“Defining a Music Function”

It’s been about a year since I started a category with Scheme tutorials, and back then I declared them as a “documentation of my own thorny learning path”. By now I’ve experienced a significant boost in Scheme “fluency” which was triggered by (and at the same time enabled) a number of projects and enhancements, for example the ScholarLY package and the jump into a fundamental redesign of openLilyLib. I thought it would be a good idea to pick up the tradition of these tutorials before I forget too much about the difficulties of finding my way around LilyPond’s Scheme. This is of course not a carefully crafted “curriculum” but it will always be a random collection of (hopefully) useful snippets of information, each one written with the goal of explaining a single topic in more depth and at the same time more casually than the LilyPond reference can do.

Today I’m writing a tutorial that I would have needed a year ago 😉 about one thing that always vaguely confused me. I usually managed to just get around it by either routinely “doing it as always” or by getting some ready-to-use code snippets from a friendly soul on lilypond-user. This is the topic of defining music-/scheme- and void-functions in Scheme. I will analyze a music function I introduced in last years’ posts and explain what is going on there. Understanding this gave me surprising insights, and I think knowing this kind of stuff is really helpful when trying to get more familiar with using Scheme in LilyPond.

So this is the simple music function we’re going to dissect, it takes a color? argument and applies that color to the next note’s note head and stem:

colorNote =
#(define-music-function (parser location my-color)
     \once \override NoteHead.color = #my-color
     \once \override Stem.color = #my-color

  c' \colorNote #red d' c'

(See the other post for the output of that example.)

This is something I knew how to put together for quite some time, but I’ve always wondered about a few things here (just managed to suppress the questions, because it did work), particularly the relation between the colorNote = and the #(define-music-function part and the parser location arguments. But to be honest, I wasn’t really clear about the part returning the “music expression” either.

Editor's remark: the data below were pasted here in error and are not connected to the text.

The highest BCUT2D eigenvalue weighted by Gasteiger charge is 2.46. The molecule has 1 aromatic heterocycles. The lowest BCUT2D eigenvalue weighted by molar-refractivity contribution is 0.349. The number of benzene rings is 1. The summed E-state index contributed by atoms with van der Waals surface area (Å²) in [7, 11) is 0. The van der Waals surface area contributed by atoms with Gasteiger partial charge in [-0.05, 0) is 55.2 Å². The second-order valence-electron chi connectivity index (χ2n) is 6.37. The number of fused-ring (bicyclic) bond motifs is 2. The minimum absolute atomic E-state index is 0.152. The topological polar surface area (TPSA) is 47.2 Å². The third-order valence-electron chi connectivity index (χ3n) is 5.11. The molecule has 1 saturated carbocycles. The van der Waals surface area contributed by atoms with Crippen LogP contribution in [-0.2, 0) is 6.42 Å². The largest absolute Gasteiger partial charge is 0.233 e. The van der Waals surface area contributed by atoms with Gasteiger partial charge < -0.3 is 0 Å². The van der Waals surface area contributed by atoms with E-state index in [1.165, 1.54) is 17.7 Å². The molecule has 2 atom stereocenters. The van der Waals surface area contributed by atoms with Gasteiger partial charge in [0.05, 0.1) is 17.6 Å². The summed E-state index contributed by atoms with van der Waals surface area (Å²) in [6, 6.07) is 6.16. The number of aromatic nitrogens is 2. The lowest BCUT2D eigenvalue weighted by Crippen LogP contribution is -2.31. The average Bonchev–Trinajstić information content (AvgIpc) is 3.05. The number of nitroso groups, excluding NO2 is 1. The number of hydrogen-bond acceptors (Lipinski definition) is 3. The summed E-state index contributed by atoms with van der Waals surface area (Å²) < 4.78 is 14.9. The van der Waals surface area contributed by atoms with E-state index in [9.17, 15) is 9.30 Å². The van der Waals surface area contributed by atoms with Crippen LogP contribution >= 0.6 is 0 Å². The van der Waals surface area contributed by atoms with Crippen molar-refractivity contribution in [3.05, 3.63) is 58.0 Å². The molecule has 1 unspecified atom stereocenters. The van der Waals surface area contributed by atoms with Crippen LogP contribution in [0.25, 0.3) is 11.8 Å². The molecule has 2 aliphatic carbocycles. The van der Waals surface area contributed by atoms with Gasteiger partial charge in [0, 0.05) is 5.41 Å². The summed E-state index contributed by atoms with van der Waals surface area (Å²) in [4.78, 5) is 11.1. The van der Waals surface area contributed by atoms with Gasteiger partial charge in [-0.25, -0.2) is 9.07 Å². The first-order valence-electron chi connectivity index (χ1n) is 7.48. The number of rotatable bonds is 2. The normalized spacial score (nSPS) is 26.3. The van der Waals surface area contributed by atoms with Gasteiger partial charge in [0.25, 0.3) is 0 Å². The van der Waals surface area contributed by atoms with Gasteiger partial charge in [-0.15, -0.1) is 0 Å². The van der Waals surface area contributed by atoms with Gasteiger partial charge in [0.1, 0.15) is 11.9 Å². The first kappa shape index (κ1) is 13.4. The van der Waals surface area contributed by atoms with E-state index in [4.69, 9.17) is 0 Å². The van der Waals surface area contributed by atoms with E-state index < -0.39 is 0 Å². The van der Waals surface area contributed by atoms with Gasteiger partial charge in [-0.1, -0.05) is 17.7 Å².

In the current post I will go into quite some detail about the declaration/definition of the music function and the topic of “return values”. However, I’ll skip the third issue because that’s somewhat unrelated to the other two and because the post is already quite long without it.

Defining the Music Function

Let’s start with looking at it from the perspective of the “user” or “caller”. colorNote is a “music function” that returns a “music expression”. This is the part enclosed in the #{ #} brackets, containing two overrides (yes, overrides are also “music”) and applying the #my-color argument passed into the function. So when writing \colorNote #red it’s quite obvious that I call the function colorNote, passing it the argument #red.

But the syntax of how this “function” is defined somehow always startled me, and I’m sure there are many others who could write such a function too, without really knowing what they are doing. Let’s have a look at a comparable function definition in Python (for those who know Python):

def colorNote(parser location color):
    return some_music_expression

Here the syntax is clear that we are defining colorNote to be a function object, taking some arguments and returning a value. When we use that function later in the code the program execution will jump right into the body of that function definition. But what do we actually do when “defining a music function” in LilyPond?

From the LilyPond documentation (and last year’s posts) we learn that the following expressions are equivalent:

myVariable = 5

#(define myVariable 5)

Both define a variable myVariable and set its value to the integer number 5. Or, expressed the other way round, they take the value of 5 and bind it to the name myVariable. Later in the program (or the LilyPond file) one can refer to this name and get the value back.